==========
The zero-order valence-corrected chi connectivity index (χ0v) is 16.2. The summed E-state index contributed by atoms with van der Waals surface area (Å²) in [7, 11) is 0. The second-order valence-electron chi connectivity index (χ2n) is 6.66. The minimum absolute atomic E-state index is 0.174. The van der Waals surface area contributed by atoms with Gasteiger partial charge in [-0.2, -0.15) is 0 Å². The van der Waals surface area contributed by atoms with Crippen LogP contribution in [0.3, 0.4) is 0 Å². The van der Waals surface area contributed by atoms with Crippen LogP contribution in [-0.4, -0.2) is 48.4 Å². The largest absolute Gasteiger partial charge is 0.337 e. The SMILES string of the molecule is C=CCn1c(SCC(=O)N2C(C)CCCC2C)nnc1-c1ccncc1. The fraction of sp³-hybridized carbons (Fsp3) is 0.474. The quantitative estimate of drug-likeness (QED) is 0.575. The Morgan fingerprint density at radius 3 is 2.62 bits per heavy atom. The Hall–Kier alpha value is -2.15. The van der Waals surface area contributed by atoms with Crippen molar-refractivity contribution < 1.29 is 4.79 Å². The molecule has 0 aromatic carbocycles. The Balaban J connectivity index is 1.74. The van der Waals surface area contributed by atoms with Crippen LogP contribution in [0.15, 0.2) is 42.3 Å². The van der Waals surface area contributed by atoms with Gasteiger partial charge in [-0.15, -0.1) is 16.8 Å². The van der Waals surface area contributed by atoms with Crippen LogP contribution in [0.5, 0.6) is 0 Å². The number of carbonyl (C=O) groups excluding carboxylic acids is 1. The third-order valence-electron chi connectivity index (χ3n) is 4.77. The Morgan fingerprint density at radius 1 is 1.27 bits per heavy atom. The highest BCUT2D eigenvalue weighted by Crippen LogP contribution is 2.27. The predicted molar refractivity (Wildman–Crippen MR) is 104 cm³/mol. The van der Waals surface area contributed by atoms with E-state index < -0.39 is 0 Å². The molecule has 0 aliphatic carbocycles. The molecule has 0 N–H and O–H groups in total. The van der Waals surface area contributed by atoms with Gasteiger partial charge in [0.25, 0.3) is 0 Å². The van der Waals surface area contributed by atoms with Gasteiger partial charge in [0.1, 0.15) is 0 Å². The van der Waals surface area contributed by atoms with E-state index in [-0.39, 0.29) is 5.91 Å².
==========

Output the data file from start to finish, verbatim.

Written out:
The zero-order valence-corrected chi connectivity index (χ0v) is 16.2. The summed E-state index contributed by atoms with van der Waals surface area (Å²) in [7, 11) is 0. The second-order valence-electron chi connectivity index (χ2n) is 6.66. The minimum absolute atomic E-state index is 0.174. The van der Waals surface area contributed by atoms with Gasteiger partial charge in [-0.2, -0.15) is 0 Å². The van der Waals surface area contributed by atoms with Crippen LogP contribution in [0.3, 0.4) is 0 Å². The van der Waals surface area contributed by atoms with Crippen LogP contribution in [-0.4, -0.2) is 48.4 Å². The largest absolute Gasteiger partial charge is 0.337 e. The SMILES string of the molecule is C=CCn1c(SCC(=O)N2C(C)CCCC2C)nnc1-c1ccncc1. The fraction of sp³-hybridized carbons (Fsp3) is 0.474. The quantitative estimate of drug-likeness (QED) is 0.575. The Morgan fingerprint density at radius 3 is 2.62 bits per heavy atom. The Hall–Kier alpha value is -2.15. The van der Waals surface area contributed by atoms with Crippen molar-refractivity contribution < 1.29 is 4.79 Å². The molecule has 0 aromatic carbocycles. The Balaban J connectivity index is 1.74. The van der Waals surface area contributed by atoms with Crippen LogP contribution in [0.15, 0.2) is 42.3 Å². The van der Waals surface area contributed by atoms with Gasteiger partial charge in [-0.15, -0.1) is 16.8 Å². The van der Waals surface area contributed by atoms with Crippen LogP contribution in [0.5, 0.6) is 0 Å². The number of carbonyl (C=O) groups excluding carboxylic acids is 1. The third-order valence-electron chi connectivity index (χ3n) is 4.77. The Morgan fingerprint density at radius 1 is 1.27 bits per heavy atom. The highest BCUT2D eigenvalue weighted by Crippen LogP contribution is 2.27. The predicted molar refractivity (Wildman–Crippen MR) is 104 cm³/mol. The van der Waals surface area contributed by atoms with E-state index < -0.39 is 0 Å². The molecule has 0 aliphatic carbocycles. The molecule has 0 N–H and O–H groups in total. The van der Waals surface area contributed by atoms with Gasteiger partial charge in [0.25, 0.3) is 0 Å². The van der Waals surface area contributed by atoms with Gasteiger partial charge in [0.1, 0.15) is 0 Å². The van der Waals surface area contributed by atoms with E-state index in [-0.39, 0.29) is 5.91 Å².